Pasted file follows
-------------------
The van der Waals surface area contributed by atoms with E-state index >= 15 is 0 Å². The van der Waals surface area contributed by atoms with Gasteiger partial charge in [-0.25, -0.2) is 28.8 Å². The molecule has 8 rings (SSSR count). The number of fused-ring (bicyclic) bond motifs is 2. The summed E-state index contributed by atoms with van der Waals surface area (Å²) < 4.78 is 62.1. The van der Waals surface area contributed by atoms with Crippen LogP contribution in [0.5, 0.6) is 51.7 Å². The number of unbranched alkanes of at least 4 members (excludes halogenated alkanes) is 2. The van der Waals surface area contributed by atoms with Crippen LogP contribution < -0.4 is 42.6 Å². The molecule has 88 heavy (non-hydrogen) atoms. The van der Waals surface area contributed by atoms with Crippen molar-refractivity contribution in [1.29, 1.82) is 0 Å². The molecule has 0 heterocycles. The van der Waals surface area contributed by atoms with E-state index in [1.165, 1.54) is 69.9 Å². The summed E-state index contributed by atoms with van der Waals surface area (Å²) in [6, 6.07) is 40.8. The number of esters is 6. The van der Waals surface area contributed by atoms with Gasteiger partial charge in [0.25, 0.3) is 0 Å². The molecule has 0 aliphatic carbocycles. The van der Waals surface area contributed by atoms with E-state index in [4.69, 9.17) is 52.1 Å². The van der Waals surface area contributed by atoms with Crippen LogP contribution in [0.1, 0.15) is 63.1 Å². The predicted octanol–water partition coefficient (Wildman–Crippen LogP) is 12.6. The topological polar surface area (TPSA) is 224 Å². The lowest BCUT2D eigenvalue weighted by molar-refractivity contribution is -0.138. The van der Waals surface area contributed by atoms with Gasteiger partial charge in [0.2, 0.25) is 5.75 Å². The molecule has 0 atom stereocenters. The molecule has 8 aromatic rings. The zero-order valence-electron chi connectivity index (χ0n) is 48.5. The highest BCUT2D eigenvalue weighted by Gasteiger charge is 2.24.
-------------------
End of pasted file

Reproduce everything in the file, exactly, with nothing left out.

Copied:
The van der Waals surface area contributed by atoms with E-state index >= 15 is 0 Å². The van der Waals surface area contributed by atoms with Gasteiger partial charge in [-0.25, -0.2) is 28.8 Å². The molecule has 8 rings (SSSR count). The number of fused-ring (bicyclic) bond motifs is 2. The summed E-state index contributed by atoms with van der Waals surface area (Å²) < 4.78 is 62.1. The van der Waals surface area contributed by atoms with Crippen LogP contribution in [0.5, 0.6) is 51.7 Å². The number of unbranched alkanes of at least 4 members (excludes halogenated alkanes) is 2. The van der Waals surface area contributed by atoms with Crippen LogP contribution < -0.4 is 42.6 Å². The molecule has 88 heavy (non-hydrogen) atoms. The van der Waals surface area contributed by atoms with Crippen molar-refractivity contribution in [1.29, 1.82) is 0 Å². The molecule has 0 heterocycles. The van der Waals surface area contributed by atoms with E-state index in [1.165, 1.54) is 69.9 Å². The summed E-state index contributed by atoms with van der Waals surface area (Å²) in [6, 6.07) is 40.8. The number of esters is 6. The van der Waals surface area contributed by atoms with Gasteiger partial charge in [0.25, 0.3) is 0 Å². The molecule has 0 aliphatic carbocycles. The van der Waals surface area contributed by atoms with E-state index in [4.69, 9.17) is 52.1 Å². The van der Waals surface area contributed by atoms with Crippen LogP contribution in [0.1, 0.15) is 63.1 Å². The predicted octanol–water partition coefficient (Wildman–Crippen LogP) is 12.6. The topological polar surface area (TPSA) is 224 Å². The lowest BCUT2D eigenvalue weighted by molar-refractivity contribution is -0.138. The van der Waals surface area contributed by atoms with Gasteiger partial charge in [0.2, 0.25) is 5.75 Å². The molecule has 0 atom stereocenters. The molecule has 8 aromatic rings. The zero-order valence-electron chi connectivity index (χ0n) is 48.5. The highest BCUT2D eigenvalue weighted by Gasteiger charge is 2.24.